Victoria Police are calling on the public to report any  prejudice-motivated incidents  which have been on the rise since the start of the COVID pandemic last year and a new media campaign is to be launched soon to drive home the message.

Acting Inspector Andrew Gardner who spoke to a Multicultural Media Reference Group meeting on Thursday said the Asian, Muslim and Jewish communities were the most commonly targeted groups for abuse but were not the only ones impacted by prejudice-motivated crime over the last 18 months.

A/Insp Gardner who is the Acting Community Engagement Inspector, Eastern Region said other groups that were being targeted included any group identified by status or identity, race, religion, sexuality, age or disability.

Graffiti or damage to property, people yelling insults out of passing cars or passing comments in public spaces were examples of prejudice-motivated crime that have been on the rise since the start of the pandemic.

“Incidents have varied to include assaults, property damage and have been more frequent,” A/Insp Gardner said, adding that the police were talking to community groups about the situation.

Acting Inspector Andrew Gardner Community Engagement, Eastern Region. Photo: Supplied

Over the past week the Jewish community had been targeted following media reports of breaches of pandemic regulations in one case. The Muslim community were also targets most recently following the cases of COVID linked to Al-Taqwa College in Truganina at the end of August. He did not think that incidents of prejudice were linked to developments in Afghanistan or the 20th anniversary of the 9/11 attacks.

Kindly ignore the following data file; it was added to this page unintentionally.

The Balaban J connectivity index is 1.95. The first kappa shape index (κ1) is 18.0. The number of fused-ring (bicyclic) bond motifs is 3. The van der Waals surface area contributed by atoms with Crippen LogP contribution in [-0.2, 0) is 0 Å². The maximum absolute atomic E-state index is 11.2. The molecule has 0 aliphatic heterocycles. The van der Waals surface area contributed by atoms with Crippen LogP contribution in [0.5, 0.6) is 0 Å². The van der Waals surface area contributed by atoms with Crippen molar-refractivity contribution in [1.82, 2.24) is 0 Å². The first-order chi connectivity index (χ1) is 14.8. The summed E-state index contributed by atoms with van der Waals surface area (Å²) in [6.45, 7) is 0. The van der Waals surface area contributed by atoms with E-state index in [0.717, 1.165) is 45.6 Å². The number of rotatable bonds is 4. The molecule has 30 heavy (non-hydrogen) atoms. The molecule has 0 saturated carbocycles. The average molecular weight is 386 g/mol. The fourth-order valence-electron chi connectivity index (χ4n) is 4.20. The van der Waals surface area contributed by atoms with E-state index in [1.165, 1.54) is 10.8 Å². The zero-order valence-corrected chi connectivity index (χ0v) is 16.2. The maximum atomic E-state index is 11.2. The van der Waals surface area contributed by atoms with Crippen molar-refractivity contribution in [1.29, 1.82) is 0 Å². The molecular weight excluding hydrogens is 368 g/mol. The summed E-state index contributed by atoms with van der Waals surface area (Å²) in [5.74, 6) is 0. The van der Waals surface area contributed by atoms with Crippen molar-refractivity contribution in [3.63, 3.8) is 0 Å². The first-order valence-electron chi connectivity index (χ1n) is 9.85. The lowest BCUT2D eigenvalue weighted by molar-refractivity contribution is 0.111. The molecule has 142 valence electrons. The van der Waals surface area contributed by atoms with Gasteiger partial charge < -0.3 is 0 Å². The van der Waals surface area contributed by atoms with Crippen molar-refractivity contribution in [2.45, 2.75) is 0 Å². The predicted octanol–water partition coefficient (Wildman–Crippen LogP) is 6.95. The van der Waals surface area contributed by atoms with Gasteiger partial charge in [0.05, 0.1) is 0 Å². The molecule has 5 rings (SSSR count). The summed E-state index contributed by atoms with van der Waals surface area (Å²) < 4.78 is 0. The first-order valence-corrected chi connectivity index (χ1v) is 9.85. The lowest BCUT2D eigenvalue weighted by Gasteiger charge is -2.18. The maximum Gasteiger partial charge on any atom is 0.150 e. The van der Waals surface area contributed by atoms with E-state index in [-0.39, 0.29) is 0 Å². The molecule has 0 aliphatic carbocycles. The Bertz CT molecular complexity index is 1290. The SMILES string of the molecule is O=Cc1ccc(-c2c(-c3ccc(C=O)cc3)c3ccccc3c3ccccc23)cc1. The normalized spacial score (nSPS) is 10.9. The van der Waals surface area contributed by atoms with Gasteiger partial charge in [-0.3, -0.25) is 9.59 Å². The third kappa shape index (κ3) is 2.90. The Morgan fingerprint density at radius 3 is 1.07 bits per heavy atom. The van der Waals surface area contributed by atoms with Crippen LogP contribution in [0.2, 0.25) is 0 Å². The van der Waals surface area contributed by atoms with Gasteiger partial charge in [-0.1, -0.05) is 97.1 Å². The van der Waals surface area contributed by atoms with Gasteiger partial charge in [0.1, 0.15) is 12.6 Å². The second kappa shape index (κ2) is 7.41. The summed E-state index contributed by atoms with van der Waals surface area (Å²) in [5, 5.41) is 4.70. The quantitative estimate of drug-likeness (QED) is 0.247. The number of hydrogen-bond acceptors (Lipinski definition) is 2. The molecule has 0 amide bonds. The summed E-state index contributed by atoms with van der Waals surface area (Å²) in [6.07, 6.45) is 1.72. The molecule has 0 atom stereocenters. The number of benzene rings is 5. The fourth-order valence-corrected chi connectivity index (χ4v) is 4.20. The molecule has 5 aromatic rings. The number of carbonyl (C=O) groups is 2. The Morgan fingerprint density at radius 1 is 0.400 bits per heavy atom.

“When cases do go to court, the courts will be made aware (by the police) that there were elements of prejudice (in the case),” A/Insp Gardner said.

The Community Engagement Manager (Priority and Safer Communities Division) Erin Kirby said the new campaign would include online video presentations in 10 languages, Erin Kirby.

“Victoria Police will investigate prejudice motivated crimes but not all cases of prejudice and hate are reported to the police,” she said. The video would convey what behaviours constituted prejudice and how they could be reported in language and imagery that was easy to understand.

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“The fundamental issue is to get people reporting on any cases of prejudice. They may not feel they can do so but they ought to report them,” said A/Insp Gardner.

He added that even if the reports did not immediately result in arrests, police officers would keep the incidents on record should further incidents arise at a later stage.

Also highlighted in the meeting was the Prime (Police Responding to Mental Health) training course for officers responding to mental-health related incidents in the community.

Theresa Banks, Program Manager, PRIME Training said there had been an increase of mental case incidents to the extent that officers statewide were called to such incidents every 10 minutes.

While there were alternative resources available to deal with these incidents in the metropolitan areas, in regional areas it was primarily police officers alone who had to deal with mental health related incidents.

The two-day course, which enjoyed a high-approval rating from participants, provided officers with methods to de-escalate situations before they got out of hand. The course also encouraged officers to engage with family and friends and to refer them to services that were best suited to help.